Concerns around heat pumps – Heat pumps have refrigerants circulating to heat and cool. Are sellers and installers including a Materials Safety Data Sheet giving the specifications about the refrigerants?
Typical homes with older pumps use R134a, newer ones use R1234ya because R134a was phased out over concerns about its effect on the ozone layer. Most refrigerants, including newer formulations, affect ozone and can have other environmental impacts if a leak develops in the pump’s system. This is a likely reason why your installer recommends a licensed, trained professional to inspect the unit twice per year and ascertain that it is in good working order.
As consumers, we need to inform ourselves of the possible issues concerning these devices, and then make informed decisions based on risk assessment versus what is essentially a mandate from our state government.
Should we think about the downstream effect of unintended consequences, i.e. accidents, acts of nature, or violence? The tragic accident in East Palestine comes to mind. These gases and chemicals are moved around all over the country from storage to manufacturer to storage to dealer to consumer via container ship, barge, rail, truck. Are our local emergency services ready to handle these possible catastrophes? Are homeowners aware of the dangers of these gases if there were a fire at their home?
Granted petrochemicals have similar opportunity costs. We have lived with them for more than a century. But the safe for the environment and effective energy conservation messaging have me reassessing. – Joanne Bertrand, Lyndonville
All Vermonters are paying Burlington’s bills – I bring to your attention an article in Seven Days regarding Burlington High School. From the article:
“Flanagan and other school officials are closely tracking H.486, a bill that would pause the state’s school PCB testing program and allocate $16 million for demolition and removal of PCBs at Burlington High School. The House advanced the measure last week, and it’s now before the Senate.”
“I believe [legislators] understand that this is not a local issue; this is a state issue,” Flanagan said. “As the key economic driver of our state, having strong workforce development in place and having a healthy high school is critically important to the health of our state.”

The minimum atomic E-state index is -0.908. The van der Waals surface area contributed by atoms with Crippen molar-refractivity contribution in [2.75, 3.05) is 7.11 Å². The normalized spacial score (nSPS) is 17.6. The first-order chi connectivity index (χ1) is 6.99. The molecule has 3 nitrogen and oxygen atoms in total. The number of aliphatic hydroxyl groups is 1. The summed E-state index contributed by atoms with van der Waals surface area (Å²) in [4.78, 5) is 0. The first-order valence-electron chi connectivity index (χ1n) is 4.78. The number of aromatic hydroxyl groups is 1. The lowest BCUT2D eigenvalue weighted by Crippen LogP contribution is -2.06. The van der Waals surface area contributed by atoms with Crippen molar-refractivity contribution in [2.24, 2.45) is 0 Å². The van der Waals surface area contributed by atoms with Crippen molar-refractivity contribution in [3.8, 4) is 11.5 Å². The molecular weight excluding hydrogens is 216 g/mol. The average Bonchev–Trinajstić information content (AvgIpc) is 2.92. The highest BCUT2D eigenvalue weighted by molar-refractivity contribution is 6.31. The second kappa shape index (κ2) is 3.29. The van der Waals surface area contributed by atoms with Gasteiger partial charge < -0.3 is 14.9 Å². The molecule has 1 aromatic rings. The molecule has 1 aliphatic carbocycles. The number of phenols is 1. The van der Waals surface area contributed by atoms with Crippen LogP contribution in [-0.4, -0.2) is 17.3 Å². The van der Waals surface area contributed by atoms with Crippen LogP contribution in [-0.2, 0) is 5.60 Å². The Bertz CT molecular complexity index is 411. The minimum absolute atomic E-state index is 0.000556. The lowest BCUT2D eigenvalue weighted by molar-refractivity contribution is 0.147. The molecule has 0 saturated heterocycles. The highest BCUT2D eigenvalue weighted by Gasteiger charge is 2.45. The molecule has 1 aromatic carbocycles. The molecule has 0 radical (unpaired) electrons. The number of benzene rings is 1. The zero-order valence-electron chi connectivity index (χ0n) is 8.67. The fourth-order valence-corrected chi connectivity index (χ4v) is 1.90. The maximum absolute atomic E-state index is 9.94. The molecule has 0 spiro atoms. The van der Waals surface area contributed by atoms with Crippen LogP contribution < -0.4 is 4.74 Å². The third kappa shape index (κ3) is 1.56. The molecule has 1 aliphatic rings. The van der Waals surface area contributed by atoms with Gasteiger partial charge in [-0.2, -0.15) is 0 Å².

I trust senators are aware that public school infrastructure costs (both remediation and new construction) become part of school budgets. Since 2/3rds of Vermont residents receive some financial assistance from the State Education Fund via income sensitivity, the reality is every Vermont resident (throughout the entire State) who pays education taxes into the State Education Fund will be contributing to the new high school in Burlington.
Most people do not understand this aspect of public school financing in Vermont.
Now the Superintendent in Burlington is pleading for another $16 million dollars… contributed by all Vermont taxpayers… to be provided by the Legislature to Burlington for demolition and removal of PCBs.
Let me say the obvious: Burlington has some of the wealthiest Vermonters in the entire State and the budget of Burlington dwarfs that of many Vermont communities. The needs of Burlington should be the responsibility of the residents of Burlington.
Once again an all-too-often economic malignancy is profiled in Vermont. I detail it as “gimme, gimme, gimme; more, more, more.”
I encourage you to tell your legislators that all Vermonters will be contributing to the new Burlington high school because of how public school financing works in Vermont.
Burlington asking for an additional $16 million dollars of taxpayer money is, plain and simple, greed elevated to an offensive degree.
The Legislature should tell Burlington the City should pay its own bills. – Gerry Silverstein, South Burlington